Keep windows and doors closed at night.

Wear protective clothes for lawn mowing and other gardening tasks (or enlist help).

Avoid outside activities in the early morning.

After spending time outdoors, wash your clothes and take a shower

to remove pollen from your hair and skin.

Keep Your Air Clean

Use air conditioning in the house and car..

Use a dehumidifier to keep indoor air dry.

Service your heating and air conditioning systems regularly. Make sure your HVAC system uses HEPA filters.

Place a portable HEPA filter in your bedroom.

Vacuum frequently using a machine with a HEPA filter.

Relieve Your Allergy Symptoms

Talk to your doctor to see if an oral antihistamine can help.

A decongestant can help reduce congestion in the short term, but it’s not recommended to use for a long period of time.

Sources:    mayoclinic.org    ncbi.nlm.nih.gov

Managing Spring Allergies

While there's no doubt living with spring allergies can be challenging, there are steps you can take to help reduce your suffering.16

  • Check Your Allergy Forecast

    Certain weather conditions can contribute to the severity of allergies. For example, dry, windy days cause an increase in pollen in the air, while rain helps reduce the amount. It can also be helpful to check the pollen count via local weather reports or with the Zyrtec® ALLERGYCAST® app. 17 18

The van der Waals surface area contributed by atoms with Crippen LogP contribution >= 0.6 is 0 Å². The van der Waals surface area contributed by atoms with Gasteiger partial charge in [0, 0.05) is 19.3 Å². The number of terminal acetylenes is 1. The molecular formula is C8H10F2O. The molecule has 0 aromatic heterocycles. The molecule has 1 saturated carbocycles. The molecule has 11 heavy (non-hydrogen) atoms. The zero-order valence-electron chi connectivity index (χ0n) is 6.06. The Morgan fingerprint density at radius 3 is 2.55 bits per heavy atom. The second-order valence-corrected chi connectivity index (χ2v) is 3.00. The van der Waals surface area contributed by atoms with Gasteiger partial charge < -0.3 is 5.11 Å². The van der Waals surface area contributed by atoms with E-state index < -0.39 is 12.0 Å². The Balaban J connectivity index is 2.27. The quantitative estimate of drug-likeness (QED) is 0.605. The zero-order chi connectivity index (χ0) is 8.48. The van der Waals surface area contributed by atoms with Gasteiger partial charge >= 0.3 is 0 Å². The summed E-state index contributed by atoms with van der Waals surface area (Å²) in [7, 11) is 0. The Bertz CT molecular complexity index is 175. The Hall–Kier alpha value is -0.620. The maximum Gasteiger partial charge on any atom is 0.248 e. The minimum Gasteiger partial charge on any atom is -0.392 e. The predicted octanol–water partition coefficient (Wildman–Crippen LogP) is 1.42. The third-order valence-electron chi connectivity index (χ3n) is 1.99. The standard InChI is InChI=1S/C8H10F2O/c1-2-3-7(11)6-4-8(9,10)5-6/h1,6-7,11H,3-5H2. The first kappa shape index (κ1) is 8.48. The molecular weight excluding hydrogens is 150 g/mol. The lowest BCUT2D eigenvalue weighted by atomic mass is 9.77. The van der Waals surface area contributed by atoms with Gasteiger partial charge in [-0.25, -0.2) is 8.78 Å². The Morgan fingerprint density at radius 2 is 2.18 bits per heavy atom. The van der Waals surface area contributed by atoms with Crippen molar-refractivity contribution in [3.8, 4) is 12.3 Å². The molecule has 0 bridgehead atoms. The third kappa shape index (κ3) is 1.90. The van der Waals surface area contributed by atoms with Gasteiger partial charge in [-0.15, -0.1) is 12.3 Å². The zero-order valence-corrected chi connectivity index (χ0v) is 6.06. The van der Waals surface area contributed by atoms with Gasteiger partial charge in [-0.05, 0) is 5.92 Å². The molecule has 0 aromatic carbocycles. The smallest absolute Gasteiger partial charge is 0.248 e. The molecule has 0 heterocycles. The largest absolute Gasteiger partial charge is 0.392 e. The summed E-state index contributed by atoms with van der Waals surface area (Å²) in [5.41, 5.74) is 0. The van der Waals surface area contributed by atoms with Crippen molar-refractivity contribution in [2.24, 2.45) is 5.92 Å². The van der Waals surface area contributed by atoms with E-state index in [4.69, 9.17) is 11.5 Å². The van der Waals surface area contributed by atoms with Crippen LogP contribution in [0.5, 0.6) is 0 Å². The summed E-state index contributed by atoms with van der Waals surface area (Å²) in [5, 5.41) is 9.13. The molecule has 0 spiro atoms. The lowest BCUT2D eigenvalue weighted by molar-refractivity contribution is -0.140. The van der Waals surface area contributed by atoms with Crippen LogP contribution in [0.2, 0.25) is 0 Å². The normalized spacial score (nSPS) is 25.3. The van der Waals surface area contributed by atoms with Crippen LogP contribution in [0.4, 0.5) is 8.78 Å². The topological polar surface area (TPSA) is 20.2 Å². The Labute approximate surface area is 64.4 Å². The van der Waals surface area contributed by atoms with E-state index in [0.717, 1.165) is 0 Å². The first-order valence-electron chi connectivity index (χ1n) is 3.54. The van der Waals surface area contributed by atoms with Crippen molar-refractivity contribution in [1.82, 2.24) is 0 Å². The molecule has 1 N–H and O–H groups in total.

• Avoid Coming in Contact with Outdoor Allergens

    Specific actions can make a difference in your exposure to pollen. Keep windows and doors closed at night, and avoid outside activities in the early morning when pollen counts reach their highest. Wear protective clothes — or better yet recruit someone else — for lawn mowing and other gardening tasks. After spending time outdoors, take a shower to remove pollen from your hair and skin and wash your clothes.

  • Keep Your Air Clean

    While it's impossible to keep all pollen out of the house, you can reduce the amount. There are a handful of home improvements you can make that can help reduce outdoor allergens from coming in, including using air conditioning units, installing high-efficiency particulate (HEPA) air filters in your home heating or cooling systems, using portable HEPA air purifiers, and being sure to vacuum frequently. Learn more about maintaining good indoor air quality here. 19